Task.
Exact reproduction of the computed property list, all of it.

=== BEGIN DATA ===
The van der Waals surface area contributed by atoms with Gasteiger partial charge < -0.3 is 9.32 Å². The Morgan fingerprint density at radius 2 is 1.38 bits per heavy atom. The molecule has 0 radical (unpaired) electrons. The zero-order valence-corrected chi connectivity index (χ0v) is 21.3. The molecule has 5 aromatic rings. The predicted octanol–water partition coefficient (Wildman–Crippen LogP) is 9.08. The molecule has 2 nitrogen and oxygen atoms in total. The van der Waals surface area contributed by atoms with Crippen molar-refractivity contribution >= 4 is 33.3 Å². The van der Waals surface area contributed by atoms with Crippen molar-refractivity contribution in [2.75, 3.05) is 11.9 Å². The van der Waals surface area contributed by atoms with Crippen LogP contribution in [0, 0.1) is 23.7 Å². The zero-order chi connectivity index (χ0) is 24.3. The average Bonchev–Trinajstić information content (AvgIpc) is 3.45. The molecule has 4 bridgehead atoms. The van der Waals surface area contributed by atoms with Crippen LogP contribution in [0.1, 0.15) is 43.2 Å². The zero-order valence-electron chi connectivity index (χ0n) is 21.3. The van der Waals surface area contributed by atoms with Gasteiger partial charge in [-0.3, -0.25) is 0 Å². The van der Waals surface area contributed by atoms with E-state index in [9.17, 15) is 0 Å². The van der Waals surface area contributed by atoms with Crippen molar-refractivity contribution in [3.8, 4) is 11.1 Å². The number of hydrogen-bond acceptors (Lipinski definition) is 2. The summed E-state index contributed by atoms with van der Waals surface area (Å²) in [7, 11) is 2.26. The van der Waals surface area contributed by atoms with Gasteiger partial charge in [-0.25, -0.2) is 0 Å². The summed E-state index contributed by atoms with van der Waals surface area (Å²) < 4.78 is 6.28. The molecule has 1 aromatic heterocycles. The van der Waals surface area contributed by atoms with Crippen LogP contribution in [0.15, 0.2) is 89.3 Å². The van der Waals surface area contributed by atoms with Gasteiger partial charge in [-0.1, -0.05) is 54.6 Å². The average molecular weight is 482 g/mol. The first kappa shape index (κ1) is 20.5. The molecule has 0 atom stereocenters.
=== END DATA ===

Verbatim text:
The van der Waals surface area contributed by atoms with Gasteiger partial charge < -0.3 is 9.32 Å². The Morgan fingerprint density at radius 2 is 1.38 bits per heavy atom. The molecule has 0 radical (unpaired) electrons. The zero-order valence-corrected chi connectivity index (χ0v) is 21.3. The molecule has 5 aromatic rings. The predicted octanol–water partition coefficient (Wildman–Crippen LogP) is 9.08. The molecule has 2 nitrogen and oxygen atoms in total. The van der Waals surface area contributed by atoms with Crippen molar-refractivity contribution >= 4 is 33.3 Å². The van der Waals surface area contributed by atoms with Crippen molar-refractivity contribution in [2.75, 3.05) is 11.9 Å². The van der Waals surface area contributed by atoms with Crippen LogP contribution in [0, 0.1) is 23.7 Å². The zero-order chi connectivity index (χ0) is 24.3. The average Bonchev–Trinajstić information content (AvgIpc) is 3.45. The molecule has 4 bridgehead atoms. The van der Waals surface area contributed by atoms with Crippen LogP contribution in [0.1, 0.15) is 43.2 Å². The zero-order valence-electron chi connectivity index (χ0n) is 21.3. The van der Waals surface area contributed by atoms with Gasteiger partial charge in [-0.3, -0.25) is 0 Å². The van der Waals surface area contributed by atoms with E-state index in [9.17, 15) is 0 Å². The van der Waals surface area contributed by atoms with Crippen molar-refractivity contribution in [3.8, 4) is 11.1 Å². The number of hydrogen-bond acceptors (Lipinski definition) is 2. The summed E-state index contributed by atoms with van der Waals surface area (Å²) in [7, 11) is 2.26. The van der Waals surface area contributed by atoms with Gasteiger partial charge in [-0.25, -0.2) is 0 Å². The summed E-state index contributed by atoms with van der Waals surface area (Å²) < 4.78 is 6.28. The molecule has 1 aromatic heterocycles. The van der Waals surface area contributed by atoms with Crippen LogP contribution in [0.15, 0.2) is 89.3 Å². The van der Waals surface area contributed by atoms with Gasteiger partial charge in [-0.1, -0.05) is 54.6 Å². The average molecular weight is 482 g/mol. The first kappa shape index (κ1) is 20.5. The molecule has 0 atom stereocenters.